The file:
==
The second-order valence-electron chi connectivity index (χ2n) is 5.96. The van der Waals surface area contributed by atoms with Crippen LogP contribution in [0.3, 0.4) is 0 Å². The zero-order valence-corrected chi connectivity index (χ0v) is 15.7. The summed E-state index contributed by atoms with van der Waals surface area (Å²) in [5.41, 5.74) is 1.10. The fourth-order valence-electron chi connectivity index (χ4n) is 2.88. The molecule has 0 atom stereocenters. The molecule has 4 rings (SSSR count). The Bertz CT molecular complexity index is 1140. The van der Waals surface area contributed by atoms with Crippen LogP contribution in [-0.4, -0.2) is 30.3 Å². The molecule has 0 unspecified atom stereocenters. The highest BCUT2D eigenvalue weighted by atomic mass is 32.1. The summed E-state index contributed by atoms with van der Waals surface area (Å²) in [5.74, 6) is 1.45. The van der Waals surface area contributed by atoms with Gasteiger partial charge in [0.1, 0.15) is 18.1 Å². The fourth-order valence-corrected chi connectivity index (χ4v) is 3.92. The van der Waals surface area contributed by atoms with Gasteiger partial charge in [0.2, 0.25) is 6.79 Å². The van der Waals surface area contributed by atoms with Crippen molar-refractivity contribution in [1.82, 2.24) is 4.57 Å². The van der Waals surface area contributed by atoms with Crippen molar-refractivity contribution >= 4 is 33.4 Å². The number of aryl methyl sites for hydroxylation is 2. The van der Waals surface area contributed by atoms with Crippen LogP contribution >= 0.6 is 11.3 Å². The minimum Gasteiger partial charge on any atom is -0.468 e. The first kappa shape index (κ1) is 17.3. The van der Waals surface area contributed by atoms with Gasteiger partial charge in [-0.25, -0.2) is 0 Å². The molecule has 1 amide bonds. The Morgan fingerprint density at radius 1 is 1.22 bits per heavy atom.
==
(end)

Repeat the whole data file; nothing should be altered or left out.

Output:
The second-order valence-electron chi connectivity index (χ2n) is 5.96. The van der Waals surface area contributed by atoms with Crippen LogP contribution in [0.3, 0.4) is 0 Å². The zero-order valence-corrected chi connectivity index (χ0v) is 15.7. The summed E-state index contributed by atoms with van der Waals surface area (Å²) in [5.41, 5.74) is 1.10. The fourth-order valence-electron chi connectivity index (χ4n) is 2.88. The molecule has 0 atom stereocenters. The molecule has 4 rings (SSSR count). The Bertz CT molecular complexity index is 1140. The van der Waals surface area contributed by atoms with Crippen LogP contribution in [-0.4, -0.2) is 30.3 Å². The molecule has 0 unspecified atom stereocenters. The highest BCUT2D eigenvalue weighted by atomic mass is 32.1. The summed E-state index contributed by atoms with van der Waals surface area (Å²) in [5.74, 6) is 1.45. The van der Waals surface area contributed by atoms with Gasteiger partial charge in [0.1, 0.15) is 18.1 Å². The fourth-order valence-corrected chi connectivity index (χ4v) is 3.92. The van der Waals surface area contributed by atoms with Gasteiger partial charge in [0.2, 0.25) is 6.79 Å². The van der Waals surface area contributed by atoms with Crippen molar-refractivity contribution in [1.82, 2.24) is 4.57 Å². The van der Waals surface area contributed by atoms with Crippen molar-refractivity contribution >= 4 is 33.4 Å². The number of aryl methyl sites for hydroxylation is 2. The van der Waals surface area contributed by atoms with Crippen LogP contribution >= 0.6 is 11.3 Å². The minimum Gasteiger partial charge on any atom is -0.468 e. The first kappa shape index (κ1) is 17.3. The van der Waals surface area contributed by atoms with Gasteiger partial charge in [-0.25, -0.2) is 0 Å². The molecule has 1 amide bonds. The Morgan fingerprint density at radius 1 is 1.22 bits per heavy atom.